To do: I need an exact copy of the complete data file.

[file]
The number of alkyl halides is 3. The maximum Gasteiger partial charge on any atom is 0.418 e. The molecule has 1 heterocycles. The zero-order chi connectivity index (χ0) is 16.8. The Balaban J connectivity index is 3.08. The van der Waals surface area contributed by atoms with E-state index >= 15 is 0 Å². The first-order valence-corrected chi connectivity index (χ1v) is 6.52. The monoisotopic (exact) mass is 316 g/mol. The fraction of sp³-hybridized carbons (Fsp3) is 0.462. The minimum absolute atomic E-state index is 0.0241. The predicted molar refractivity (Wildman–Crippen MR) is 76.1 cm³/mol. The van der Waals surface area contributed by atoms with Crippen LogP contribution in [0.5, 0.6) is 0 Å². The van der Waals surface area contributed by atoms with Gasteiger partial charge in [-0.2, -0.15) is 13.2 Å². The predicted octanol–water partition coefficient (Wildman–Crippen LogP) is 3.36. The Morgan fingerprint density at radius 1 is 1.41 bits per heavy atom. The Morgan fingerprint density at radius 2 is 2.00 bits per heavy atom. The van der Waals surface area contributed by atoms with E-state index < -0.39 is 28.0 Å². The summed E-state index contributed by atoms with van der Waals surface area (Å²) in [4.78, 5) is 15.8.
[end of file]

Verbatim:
The number of alkyl halides is 3. The maximum Gasteiger partial charge on any atom is 0.418 e. The molecule has 1 heterocycles. The zero-order chi connectivity index (χ0) is 16.8. The Balaban J connectivity index is 3.08. The van der Waals surface area contributed by atoms with E-state index >= 15 is 0 Å². The first-order valence-corrected chi connectivity index (χ1v) is 6.52. The monoisotopic (exact) mass is 316 g/mol. The fraction of sp³-hybridized carbons (Fsp3) is 0.462. The minimum absolute atomic E-state index is 0.0241. The predicted molar refractivity (Wildman–Crippen MR) is 76.1 cm³/mol. The van der Waals surface area contributed by atoms with Crippen LogP contribution in [0.5, 0.6) is 0 Å². The van der Waals surface area contributed by atoms with Gasteiger partial charge in [-0.2, -0.15) is 13.2 Å². The predicted octanol–water partition coefficient (Wildman–Crippen LogP) is 3.36. The Morgan fingerprint density at radius 1 is 1.41 bits per heavy atom. The Morgan fingerprint density at radius 2 is 2.00 bits per heavy atom. The van der Waals surface area contributed by atoms with E-state index < -0.39 is 28.0 Å². The summed E-state index contributed by atoms with van der Waals surface area (Å²) in [4.78, 5) is 15.8.